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FM Conway Creates LGV Apprenticeship

30th November 2018 Paul Andrews

Leading infrastructure services company, FM Conway, has launched one of the construction industry's first Large Goods Vehicle (LGV) driver apprenticeship programmes.

Part of the business’ wider efforts to tackle construction’s major skills gap, the apprenticeship is aimed at addressing the shortfall of LGV drivers in the UK, which is currently estimated to stand at 45,000 by the Road Haulage Association.

The 13-month apprenticeship – which the business is funding through the government apprenticeship levy – will aim to support new entrants into the industry as well as provide existing employees the opportunity to upskill or re-train.

Delivered by FM Conway in partnership with Scania and South Essex College the programme will see around 36 apprentices per year learn the functional skills required to drive an LGV, alongside a comprehensive overview of health and safety protocols, sustainable and economical driving and vehicle specifications.  

FM Conway’s commitment to delivering the new LGV apprenticeship also reflects its wider self-delivery model.  Where possible, the business uses its own vehicles, equipment, materials and in-house teams to deliver construction projects to drive efficiencies and ensure quality of delivery for customers.  The company’s liveried fleet stands at over 900 vehicles, making it one of the largest private logistic operators in London and the south east.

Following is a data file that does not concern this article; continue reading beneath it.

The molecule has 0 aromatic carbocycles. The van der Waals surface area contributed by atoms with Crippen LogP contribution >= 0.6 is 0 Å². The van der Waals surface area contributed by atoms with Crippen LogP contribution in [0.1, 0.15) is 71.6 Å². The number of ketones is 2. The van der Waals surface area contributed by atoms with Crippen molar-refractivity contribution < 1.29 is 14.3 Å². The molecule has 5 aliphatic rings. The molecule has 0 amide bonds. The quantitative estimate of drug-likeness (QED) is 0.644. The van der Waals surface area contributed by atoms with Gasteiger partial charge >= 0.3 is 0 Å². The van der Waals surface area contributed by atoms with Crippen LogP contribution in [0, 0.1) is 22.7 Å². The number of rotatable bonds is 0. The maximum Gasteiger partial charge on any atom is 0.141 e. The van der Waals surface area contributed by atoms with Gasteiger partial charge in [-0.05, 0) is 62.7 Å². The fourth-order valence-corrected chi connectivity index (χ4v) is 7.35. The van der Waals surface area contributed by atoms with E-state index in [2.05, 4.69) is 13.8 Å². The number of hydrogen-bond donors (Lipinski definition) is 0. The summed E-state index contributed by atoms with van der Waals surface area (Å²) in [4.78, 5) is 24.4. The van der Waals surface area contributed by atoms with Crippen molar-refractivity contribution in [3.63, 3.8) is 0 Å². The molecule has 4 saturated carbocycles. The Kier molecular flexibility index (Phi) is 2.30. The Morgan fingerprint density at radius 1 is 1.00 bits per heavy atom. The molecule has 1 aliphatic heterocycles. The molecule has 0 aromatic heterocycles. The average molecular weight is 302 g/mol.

Liz Garvey, HR director at FM Conway, commented: “The skills shortage remains a well-documented, serious challenge for construction.  It affects all levels of our business, both on and off site.  We need to be flexible in how we tackle the issue, providing a variety of opportunities for people of all backgrounds and ages and using funding mechanisms astutely to plug the gaps."

“The shortage of LGV drivers has the potential to seriously hamper the wider industry’s ability to get materials and equipment to site.  With just two per cent of drivers under the age of 25, it’s clear that the sector’s current recruitment process isn’t working.  With this new apprenticeship standard, we want to attract people who might never have considered a career in construction before or been aware of the diversity of roles it can offer."       

“However, we also need to ensure that we’re retaining our existing employees and providing long-term careers for them.  The beauty of this standard is that it is both a gateway for new talent and a way to help more experienced employees retrain and transition into positions that might better accommodate their needs.” 

 

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